John Whinnery: Fields and waves

Berkeley Engineering 150John WhinneryJohn Whinnery addressing a university-industry conference in 1972.In the 1930s, John Whinnery was among the early students in the electrical engineering department (which was created in 1931). After graduating in 1937, he took a job with General Electric in Schenectady, New York, working on projects needed to develop robust radar technology, which was crucial to the war effort.

Whinnery returned to Berkeley in 1946 as a lecturer and doctoral student. He then became an associate professor and in short order was promoted to full professor. During his academic career, Whinnery wrote more than 200 journal articles and several editions of what is now considered a classic in the field: Fields and Waves in Modern Radio co-authored with Simon Ramo), which by the 1960s became Fields and Waves in Communication Electronics, published with Ramo and Theodore Van Duzer.

Whinnery also held significant roles in the college administration, including department chair of electrical engineering and dean of the college from 1959-1963. For his notable contributions to Berkeley Engineering’s teaching environment (many of his students went on to become leaders in laser and optical communications) and to the college community more generally, Whinnery was awarded the UC Berkeley Distinguished Alumni Award in 1980 and the Berkeley Citation in 1987.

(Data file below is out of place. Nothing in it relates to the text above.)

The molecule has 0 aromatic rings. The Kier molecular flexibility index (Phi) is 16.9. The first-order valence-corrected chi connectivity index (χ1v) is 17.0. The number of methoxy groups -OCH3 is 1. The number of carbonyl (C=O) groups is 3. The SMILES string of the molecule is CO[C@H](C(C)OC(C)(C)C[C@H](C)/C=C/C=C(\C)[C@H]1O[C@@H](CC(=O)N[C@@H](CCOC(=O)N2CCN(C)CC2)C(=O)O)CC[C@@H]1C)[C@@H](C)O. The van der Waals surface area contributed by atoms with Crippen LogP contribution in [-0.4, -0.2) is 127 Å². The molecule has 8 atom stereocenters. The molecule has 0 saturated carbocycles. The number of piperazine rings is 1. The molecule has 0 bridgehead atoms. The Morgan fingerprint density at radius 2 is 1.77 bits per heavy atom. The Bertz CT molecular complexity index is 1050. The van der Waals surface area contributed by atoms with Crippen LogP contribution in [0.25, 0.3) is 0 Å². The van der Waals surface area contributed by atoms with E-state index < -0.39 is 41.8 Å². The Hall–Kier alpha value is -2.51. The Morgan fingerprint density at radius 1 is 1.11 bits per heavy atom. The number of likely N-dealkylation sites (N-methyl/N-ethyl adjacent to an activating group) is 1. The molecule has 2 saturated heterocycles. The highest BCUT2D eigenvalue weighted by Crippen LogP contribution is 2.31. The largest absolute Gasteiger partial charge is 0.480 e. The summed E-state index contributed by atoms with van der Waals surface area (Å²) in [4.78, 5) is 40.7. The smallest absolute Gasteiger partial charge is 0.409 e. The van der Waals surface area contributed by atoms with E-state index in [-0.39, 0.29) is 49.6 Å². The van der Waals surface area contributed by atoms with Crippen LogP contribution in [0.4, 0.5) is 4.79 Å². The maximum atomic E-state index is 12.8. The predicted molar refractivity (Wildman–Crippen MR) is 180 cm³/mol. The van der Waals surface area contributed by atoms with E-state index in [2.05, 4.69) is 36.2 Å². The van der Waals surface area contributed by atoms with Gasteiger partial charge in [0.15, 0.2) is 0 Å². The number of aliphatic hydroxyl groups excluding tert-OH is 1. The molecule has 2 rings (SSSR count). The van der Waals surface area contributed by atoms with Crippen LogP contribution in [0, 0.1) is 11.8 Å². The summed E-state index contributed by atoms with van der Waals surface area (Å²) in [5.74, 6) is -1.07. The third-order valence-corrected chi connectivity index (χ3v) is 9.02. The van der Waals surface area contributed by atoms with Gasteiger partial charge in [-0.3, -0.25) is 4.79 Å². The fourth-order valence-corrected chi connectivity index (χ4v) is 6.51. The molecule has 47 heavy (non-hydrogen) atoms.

John Whinnery receiving the National Medal of ScienceJohn Whinnery (right) receiving the National Medal of Science from President George H.W. Bush at the White House in 1992.Outside of Berkeley, Whinnery was also widely recognized. He was a fellow of the Optical Society of America and the American Academy of Arts and Sciences, a member of the National Academy of Engineering and the National Academy of Sciences, and a life member of the American Association for the Advancement of Science and of the IEEE. He received the National Medal of Science (1992); the IEEE Medal of Honor (1985); the IEEE Microwave Theory and Techniques Society Microwave Career Award (1976) and its Centennial Medal (1984); the NAE Founders Award (1986); the ASEE Benjamin Garver Lamme Award (1974), and the Okawa Prize (1997). He also received the IEEE Education Medal (1967) and was named an Outstanding Educator of America (1974).

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